Of course, later on a combination of increased interest and tax laws allowed universities to attempt to build enormous stadia of their own, which meant the old arenas had to either keep up or be forgotten (as the Cotton Bowl was for the Red River War, and Legion Field as well).

      European colleagues of mine are always astounded at the quality of these places and their location on university campuses (college sports is simply “not a thing” in Europe). Alabama’s stadium is probably nicer than 90% of Italian and French soccer stadiums. Whether that has anything to do with education…

      • European stadiums have to be built out of the team’s own revenues and the risk of relegation causes them not to overdo it too much so the stadiums tend to be more modest.

        As you noted, college teams tend to build with OPM (other people’s money) so they go hog wild. They are also using the stadium tickets as a fundraising anchor for their other events so they tend to go big just so they’ll have more tickets to give to donors.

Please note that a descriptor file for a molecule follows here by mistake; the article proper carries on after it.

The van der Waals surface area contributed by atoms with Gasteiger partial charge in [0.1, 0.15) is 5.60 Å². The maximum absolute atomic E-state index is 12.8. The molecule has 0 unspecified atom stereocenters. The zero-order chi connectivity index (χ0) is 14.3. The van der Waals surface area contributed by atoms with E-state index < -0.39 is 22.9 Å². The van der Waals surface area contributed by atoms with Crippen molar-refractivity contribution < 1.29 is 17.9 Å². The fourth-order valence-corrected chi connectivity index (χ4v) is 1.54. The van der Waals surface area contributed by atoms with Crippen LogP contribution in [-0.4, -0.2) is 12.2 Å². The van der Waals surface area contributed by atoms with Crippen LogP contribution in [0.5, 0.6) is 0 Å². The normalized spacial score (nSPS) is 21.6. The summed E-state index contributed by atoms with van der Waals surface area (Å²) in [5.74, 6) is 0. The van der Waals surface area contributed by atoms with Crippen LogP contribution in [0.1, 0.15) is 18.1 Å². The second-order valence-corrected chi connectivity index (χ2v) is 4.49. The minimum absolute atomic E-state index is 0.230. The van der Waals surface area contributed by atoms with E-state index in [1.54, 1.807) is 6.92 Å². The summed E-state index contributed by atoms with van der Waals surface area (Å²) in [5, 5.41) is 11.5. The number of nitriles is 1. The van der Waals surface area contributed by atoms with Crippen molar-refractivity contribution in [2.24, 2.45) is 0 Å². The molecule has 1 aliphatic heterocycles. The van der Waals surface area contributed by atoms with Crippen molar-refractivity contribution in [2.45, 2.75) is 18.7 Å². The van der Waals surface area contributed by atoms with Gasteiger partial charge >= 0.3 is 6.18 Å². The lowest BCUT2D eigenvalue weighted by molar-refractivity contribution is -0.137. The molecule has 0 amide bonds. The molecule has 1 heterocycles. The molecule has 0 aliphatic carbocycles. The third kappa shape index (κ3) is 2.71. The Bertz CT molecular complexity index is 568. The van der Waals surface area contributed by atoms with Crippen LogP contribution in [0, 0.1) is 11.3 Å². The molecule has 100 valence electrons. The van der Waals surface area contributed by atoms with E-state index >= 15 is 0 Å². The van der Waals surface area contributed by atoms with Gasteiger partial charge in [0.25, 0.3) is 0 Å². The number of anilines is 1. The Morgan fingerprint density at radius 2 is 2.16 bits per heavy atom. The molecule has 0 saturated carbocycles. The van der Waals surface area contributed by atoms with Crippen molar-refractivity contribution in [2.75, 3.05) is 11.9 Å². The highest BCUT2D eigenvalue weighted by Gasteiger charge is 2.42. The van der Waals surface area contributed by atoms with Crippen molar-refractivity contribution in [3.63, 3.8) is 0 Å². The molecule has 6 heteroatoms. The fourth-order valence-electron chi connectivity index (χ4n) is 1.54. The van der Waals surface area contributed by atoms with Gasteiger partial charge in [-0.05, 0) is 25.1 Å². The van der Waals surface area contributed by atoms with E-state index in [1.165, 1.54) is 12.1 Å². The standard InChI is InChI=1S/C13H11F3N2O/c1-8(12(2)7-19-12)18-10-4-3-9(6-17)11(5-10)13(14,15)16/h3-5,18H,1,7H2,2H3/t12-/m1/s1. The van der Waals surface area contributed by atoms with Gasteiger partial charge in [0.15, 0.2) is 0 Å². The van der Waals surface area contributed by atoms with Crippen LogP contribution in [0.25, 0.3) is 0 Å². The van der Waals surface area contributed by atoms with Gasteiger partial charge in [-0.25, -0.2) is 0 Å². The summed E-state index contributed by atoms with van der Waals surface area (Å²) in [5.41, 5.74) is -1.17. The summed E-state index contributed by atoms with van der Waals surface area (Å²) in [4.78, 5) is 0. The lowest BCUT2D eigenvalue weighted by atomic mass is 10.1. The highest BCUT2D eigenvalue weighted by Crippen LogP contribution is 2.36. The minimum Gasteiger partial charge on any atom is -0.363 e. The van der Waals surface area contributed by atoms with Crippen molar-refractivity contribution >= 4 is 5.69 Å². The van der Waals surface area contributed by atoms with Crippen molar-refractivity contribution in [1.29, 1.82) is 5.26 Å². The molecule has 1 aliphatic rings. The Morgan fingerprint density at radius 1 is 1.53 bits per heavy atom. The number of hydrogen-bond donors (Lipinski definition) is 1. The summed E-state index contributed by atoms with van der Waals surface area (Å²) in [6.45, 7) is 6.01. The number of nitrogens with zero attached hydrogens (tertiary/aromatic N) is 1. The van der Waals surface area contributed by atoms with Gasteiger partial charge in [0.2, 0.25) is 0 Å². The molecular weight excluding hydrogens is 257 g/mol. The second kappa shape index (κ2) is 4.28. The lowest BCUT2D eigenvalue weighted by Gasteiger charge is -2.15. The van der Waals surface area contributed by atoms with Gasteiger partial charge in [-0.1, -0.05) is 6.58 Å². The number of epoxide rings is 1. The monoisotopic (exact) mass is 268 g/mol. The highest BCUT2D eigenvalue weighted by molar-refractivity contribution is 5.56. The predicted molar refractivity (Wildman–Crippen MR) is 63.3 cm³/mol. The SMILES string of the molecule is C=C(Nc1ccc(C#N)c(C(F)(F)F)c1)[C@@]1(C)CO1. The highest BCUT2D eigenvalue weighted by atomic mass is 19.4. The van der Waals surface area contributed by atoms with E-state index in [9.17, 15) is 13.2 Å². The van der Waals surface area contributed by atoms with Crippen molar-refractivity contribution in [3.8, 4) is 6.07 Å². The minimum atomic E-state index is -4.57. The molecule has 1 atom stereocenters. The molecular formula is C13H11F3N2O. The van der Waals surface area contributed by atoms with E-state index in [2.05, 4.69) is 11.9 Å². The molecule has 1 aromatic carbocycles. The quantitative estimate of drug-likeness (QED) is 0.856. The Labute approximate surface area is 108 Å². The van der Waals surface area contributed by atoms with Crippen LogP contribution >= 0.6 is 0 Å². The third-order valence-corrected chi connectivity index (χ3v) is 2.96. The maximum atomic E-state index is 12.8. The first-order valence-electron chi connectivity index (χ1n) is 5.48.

• Some countries, especially those that have hosted big international events, have dipped their toes into public funding. In many of those cases, the experiment has caused extreme financial challenges for the teams (Portugal comes to mind).

          There are some countries where teams play in public stadia–Italy has quite a few. These tend to be bare-bones affairs, unlike their American equivalents, which actually has pushed a few teams to build their own stadium. Imagine that.

  7. Anecdatum 1 of 1 – if you have an Amazon headquarters, the city might find some private investors to help rebuild an arena near it.

  8. The USL team in Birmingham will sign an 8 year lease to play games at UAB’s soccer complex. So I guess those college football and concert ticket prices are going to be a lot high now.

  9. What’s wrong with the Houston MLS stadium that it can’t host rugby. The two sports share a number of stadiums in other countries.